The success of a recruiting strategy might seem easy to measure — find the right talent that a company needs, and then just sit back and watch both hire and company succeed — but how you get there is not always so clear. Without the right plan of action, the hiring process can drag on forever, or, worse, you could end up hiring the wrong person for the job.
As a recruiter I’ve benefited from the wisdom and advice of experts in the field (and learned a few things the hard way). Here are ten helpful tips I’ve learned for successful recruiting, plus a few practices to avoid. These lessons apply whether you’re a professional recruiter or an internal hiring manager looking to fill a role. That said, if you are looking to hire someone for your own company, or especially for your own department, I encourage you to consider them carefully. After all, you’ll be working closely with the person you end up hiring.
- Assume that everyone you interview you will want to hire.
The reason you decided to interview that person in the first place was — hopefully — to hire them. Have the right mindset heading into an interview. Even if the candidate is a long shot, you may be surprised by what an interview reveals.
- Momentum is everything.
Act quickly and talk often to the person you want to hire. Don’t leave them in the dark or they may accept another offer instead of waiting. Out of sight is out of mind!
- Resumes are only an interview tool.
They’ve never actually done the job. A resume is only there to help you get to know the candidate, and the interview is your opportunity to get past the resume and learn about the person behind it.
- Hire people you actually like.
You’re going to be working with them and communicating with them every day, so choose someone you can get along with. If you don’t like them as a person, you’ll lose your motivation to manage them accordingly.
- Know WHY you want to hire someone.
Don’t fill headcount just for the sake of desk occupancy. Figure out what the need is that you are trying to fill, then determine what skills that person needs to do the job. Try not to do it the other way around, or you risk hiring someone with skills you don’t need, and without skills you do.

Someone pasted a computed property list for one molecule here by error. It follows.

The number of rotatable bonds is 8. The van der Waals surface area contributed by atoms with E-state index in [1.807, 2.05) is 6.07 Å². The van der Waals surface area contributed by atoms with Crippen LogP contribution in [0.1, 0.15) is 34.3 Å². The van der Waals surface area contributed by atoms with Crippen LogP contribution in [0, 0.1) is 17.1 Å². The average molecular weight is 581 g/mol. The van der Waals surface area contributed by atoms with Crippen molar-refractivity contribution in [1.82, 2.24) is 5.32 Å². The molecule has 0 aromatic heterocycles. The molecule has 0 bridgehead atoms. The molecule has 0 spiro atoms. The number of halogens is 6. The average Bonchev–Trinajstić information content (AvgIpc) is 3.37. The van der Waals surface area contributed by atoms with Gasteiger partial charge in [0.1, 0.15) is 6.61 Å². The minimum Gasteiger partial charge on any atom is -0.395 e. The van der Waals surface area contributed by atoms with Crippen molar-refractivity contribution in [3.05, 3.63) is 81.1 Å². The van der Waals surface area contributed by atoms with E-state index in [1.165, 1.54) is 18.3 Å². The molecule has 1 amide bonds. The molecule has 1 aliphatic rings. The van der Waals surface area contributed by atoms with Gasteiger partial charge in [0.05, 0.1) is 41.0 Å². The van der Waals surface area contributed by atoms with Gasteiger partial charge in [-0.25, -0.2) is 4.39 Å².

- The job description is not a skill set. The job requires certain skills.
You’re not trying to build up a repository of skills to keep in a vacuum. What you need are people with skills to apply in service of your company’s goals. Look for people that have those skills. Everything else is just nice to have.
- Sell them the job and let them know why you work there.
It’s called “recruiting” for a reason. Recruit them. Don’t forget – they’re also interviewing you. Help influence them in explaining that this is the place they want to work. If you’re waiting for someone that is “perfect,” get used to having open roles for a long time. Chances are that out of the candidates who’ve applied or who you’ve discovered through your network, there’s someone who can fill your needs, and maybe even thrive. Don’t lose the whole haystack trying to find the needle in it.
- Nobody’s perfect. If you’re waiting for someone that is “perfect,” get used to having open roles for a long time. Chances are that out of the candidates who’ve applied or who you’ve discovered through your network, there’s someone who can fill your needs, and maybe even thrive. Don’t lose the whole haystack trying to find the needle in it.
- There are many paths to success.
There’s something to be said for people that come from “the school of hard knocks.” Don’t turn your nose up at someone because they didn’t go to an Ivy League. Street smarts can go a long way.
It’s not what you know, it’s who you know. Sooner or later, you’ll be happy you know that person.
At Averity, we know how complex the recruiting process can be for employers. It’s one thing to know what you’re looking for, and another to find it. Our Human Platform helps companies connect with the right employees. It’s an easy-to-use platform that gives accurate, accredited information about actual candidates on the market, beyond buzzwords and acronyms, giving you not just their backgrounds but what they actually want to do. Simply choose who you like, request an interview, and an Averity Talent Advocate will take care of the rest.
At the end of the day, no two job openings, and no two candidates, are exactly alike, so you’ll need to rely on your own judgment when making the final decision on who to hire. Keep these points in mind and it may help you avoid some of the most common hiring mistakes. Trust your instincts, but always be prepared. Happy hiring!